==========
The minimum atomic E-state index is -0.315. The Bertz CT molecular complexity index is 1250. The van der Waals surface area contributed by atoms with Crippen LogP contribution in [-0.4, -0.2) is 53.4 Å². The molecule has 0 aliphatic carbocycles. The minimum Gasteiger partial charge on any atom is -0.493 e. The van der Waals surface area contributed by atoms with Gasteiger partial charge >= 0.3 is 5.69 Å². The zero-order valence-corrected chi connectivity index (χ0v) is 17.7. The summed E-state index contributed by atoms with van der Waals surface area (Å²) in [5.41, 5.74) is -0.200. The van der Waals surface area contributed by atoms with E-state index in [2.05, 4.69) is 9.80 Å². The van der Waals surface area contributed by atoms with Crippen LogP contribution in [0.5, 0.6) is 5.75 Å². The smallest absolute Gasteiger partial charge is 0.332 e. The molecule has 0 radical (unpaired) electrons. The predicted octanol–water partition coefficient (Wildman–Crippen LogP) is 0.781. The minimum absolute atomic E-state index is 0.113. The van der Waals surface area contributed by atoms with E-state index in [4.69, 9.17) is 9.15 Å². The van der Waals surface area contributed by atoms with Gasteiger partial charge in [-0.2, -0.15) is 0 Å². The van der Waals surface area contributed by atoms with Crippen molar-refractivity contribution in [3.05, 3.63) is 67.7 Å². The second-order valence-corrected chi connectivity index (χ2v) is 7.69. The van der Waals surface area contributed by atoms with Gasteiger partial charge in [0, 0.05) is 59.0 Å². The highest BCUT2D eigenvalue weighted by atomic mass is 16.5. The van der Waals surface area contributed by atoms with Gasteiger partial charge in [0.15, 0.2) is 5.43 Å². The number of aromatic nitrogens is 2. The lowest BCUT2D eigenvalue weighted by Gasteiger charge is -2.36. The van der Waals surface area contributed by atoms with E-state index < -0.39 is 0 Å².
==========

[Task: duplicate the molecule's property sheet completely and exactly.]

The minimum atomic E-state index is -0.315. The Bertz CT molecular complexity index is 1250. The van der Waals surface area contributed by atoms with Crippen LogP contribution in [-0.4, -0.2) is 53.4 Å². The molecule has 0 aliphatic carbocycles. The minimum Gasteiger partial charge on any atom is -0.493 e. The van der Waals surface area contributed by atoms with Gasteiger partial charge >= 0.3 is 5.69 Å². The zero-order valence-corrected chi connectivity index (χ0v) is 17.7. The summed E-state index contributed by atoms with van der Waals surface area (Å²) in [5.41, 5.74) is -0.200. The van der Waals surface area contributed by atoms with E-state index in [2.05, 4.69) is 9.80 Å². The van der Waals surface area contributed by atoms with Crippen LogP contribution in [0.5, 0.6) is 5.75 Å². The smallest absolute Gasteiger partial charge is 0.332 e. The molecule has 0 radical (unpaired) electrons. The predicted octanol–water partition coefficient (Wildman–Crippen LogP) is 0.781. The minimum absolute atomic E-state index is 0.113. The van der Waals surface area contributed by atoms with E-state index in [4.69, 9.17) is 9.15 Å². The van der Waals surface area contributed by atoms with Gasteiger partial charge in [-0.2, -0.15) is 0 Å². The van der Waals surface area contributed by atoms with Crippen molar-refractivity contribution in [3.05, 3.63) is 67.7 Å². The second-order valence-corrected chi connectivity index (χ2v) is 7.69. The van der Waals surface area contributed by atoms with Gasteiger partial charge in [0, 0.05) is 59.0 Å². The highest BCUT2D eigenvalue weighted by atomic mass is 16.5. The van der Waals surface area contributed by atoms with Gasteiger partial charge in [0.15, 0.2) is 5.43 Å². The number of aromatic nitrogens is 2. The lowest BCUT2D eigenvalue weighted by Gasteiger charge is -2.36. The van der Waals surface area contributed by atoms with E-state index < -0.39 is 0 Å².